Klima began to fight back against these privations straightaway. "I organised a reading the week after we got back," he says. "I invited about 45 guests, which I'd worked out was the most I could get into our living room. And I prepared meatballs, 'Klima-balls' as they came to be known. There was some wine, and somebody read something that was newly written. That was how it went on, every week. I remember Havel read two of his new plays; Kundera, who was still in Prague at that point, came and read some things." After about a year, Klima's friend Ludvik Vaculik (the author of A Cup of Cof fee with my Interrogator ) brought along a man from Ostrava to one of the gatherings, a writer who had spent a year in prison. The man, who later committed suicide, had signed an agreement in prison to work with the secret police and he passed on the names of everyone who was there, and pictures were taken of people coming in and out. "So from that point," Klima says, "we were known." The writers were followed, and their houses searched. Meetings became more difficult but, Klima says: "We were determined to be in close contact." Someone suggested circulating typewritten pieces of writing, and books, as a way of continuing to spread ideas - samizdat ("self-published"). Novels or poems or plays were typed up - originally by Vaculik's girlfriend - copied, and circulated among the friends, to begin with in editions of 14 copies, later 50 or 60 and eventually, in an underground network of printing and binding and copying, several thousand.

Havel needs a beer

By the 1980s, before Gorbachev and glasnost, Havel sensed his growing authority. When the American Embassy in Prague gave parties, visiting writers such as Kurt Vonnegut, Edward Albee, and Philip Roth sought him out. When Havel ran out of beer at a gathering in his Prague apartment, the cop assigned to surveil him volunteered to go to a nearby pub to refill his jug. This was when he knew that power was flowing his way.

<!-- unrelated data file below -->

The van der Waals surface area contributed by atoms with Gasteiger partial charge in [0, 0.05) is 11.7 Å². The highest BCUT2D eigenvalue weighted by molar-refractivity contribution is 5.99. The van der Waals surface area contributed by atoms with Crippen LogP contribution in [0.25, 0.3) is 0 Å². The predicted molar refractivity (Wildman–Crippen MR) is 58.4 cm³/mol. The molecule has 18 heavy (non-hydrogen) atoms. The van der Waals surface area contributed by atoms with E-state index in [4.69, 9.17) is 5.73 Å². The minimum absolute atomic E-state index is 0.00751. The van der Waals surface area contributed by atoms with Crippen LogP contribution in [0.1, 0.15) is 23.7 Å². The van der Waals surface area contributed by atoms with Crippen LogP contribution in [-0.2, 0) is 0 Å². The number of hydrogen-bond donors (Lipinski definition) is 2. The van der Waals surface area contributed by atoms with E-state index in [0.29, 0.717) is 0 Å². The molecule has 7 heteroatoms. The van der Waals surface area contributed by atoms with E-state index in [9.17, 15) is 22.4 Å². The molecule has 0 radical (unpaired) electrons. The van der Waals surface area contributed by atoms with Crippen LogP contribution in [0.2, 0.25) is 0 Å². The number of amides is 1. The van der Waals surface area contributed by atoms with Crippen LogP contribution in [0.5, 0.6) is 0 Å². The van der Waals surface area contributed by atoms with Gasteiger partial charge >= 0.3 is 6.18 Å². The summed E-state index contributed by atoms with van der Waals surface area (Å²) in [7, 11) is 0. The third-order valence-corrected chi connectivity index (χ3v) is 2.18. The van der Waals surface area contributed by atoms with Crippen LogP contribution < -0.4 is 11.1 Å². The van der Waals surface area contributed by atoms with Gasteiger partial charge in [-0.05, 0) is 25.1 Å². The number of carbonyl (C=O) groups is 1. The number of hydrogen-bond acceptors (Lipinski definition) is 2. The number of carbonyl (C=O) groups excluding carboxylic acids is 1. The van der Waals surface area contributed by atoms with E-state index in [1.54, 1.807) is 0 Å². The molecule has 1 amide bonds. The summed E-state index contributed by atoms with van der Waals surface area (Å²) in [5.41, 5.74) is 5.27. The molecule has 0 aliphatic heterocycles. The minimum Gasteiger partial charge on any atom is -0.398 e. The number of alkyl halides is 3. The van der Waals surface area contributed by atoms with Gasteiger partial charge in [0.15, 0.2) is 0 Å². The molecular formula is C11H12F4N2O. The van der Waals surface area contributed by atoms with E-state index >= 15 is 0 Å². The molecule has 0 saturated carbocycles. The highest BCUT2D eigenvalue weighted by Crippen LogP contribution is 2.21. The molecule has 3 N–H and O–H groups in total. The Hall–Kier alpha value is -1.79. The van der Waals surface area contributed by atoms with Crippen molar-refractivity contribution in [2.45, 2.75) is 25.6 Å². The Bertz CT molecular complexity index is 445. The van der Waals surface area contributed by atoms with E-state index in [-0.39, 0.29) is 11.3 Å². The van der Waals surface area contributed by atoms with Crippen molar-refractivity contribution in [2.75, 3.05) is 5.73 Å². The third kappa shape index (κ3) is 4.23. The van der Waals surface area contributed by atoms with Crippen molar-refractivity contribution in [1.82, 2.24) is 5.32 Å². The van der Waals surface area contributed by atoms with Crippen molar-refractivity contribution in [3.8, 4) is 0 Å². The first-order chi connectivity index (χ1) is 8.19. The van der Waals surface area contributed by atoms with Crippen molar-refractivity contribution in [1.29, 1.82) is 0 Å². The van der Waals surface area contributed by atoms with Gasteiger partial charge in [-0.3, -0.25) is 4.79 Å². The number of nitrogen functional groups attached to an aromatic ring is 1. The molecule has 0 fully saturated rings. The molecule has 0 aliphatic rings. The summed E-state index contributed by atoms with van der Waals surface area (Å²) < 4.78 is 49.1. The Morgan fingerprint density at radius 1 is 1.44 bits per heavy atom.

Czechoslovakia in the 70s

In January 1969, Jan Palach, a philosophy undergraduate, burned himself to death in Wenceslas Square to protest the Soviet invasion. Unlike most of his fellow dissidents, Havel did not react to Palach’s death with tears, desperation, or hopeless rage. Instead, like the politician he was to become, he gave a television interview in which he declared, with strange—and up to this point uncharacteristic—bravado, “There is just one road open to us: to wage our political battle until the end … I understand the death of Jan Palach as a warning against the moral suicide of all of us.” Moral suicide—taking a job with the regime, informing on your erstwhile dissident friends—became a standard if depressing mode of collaboration in the 1970s. The parallel polis collapsed, leaving the few remaining dissidents to face the full pressure of the regime alone. Of that long decade, Zantovsky writes, “few … can imagine the twilight mood, the torpor, which resembled a state of semi-anaesthesia.”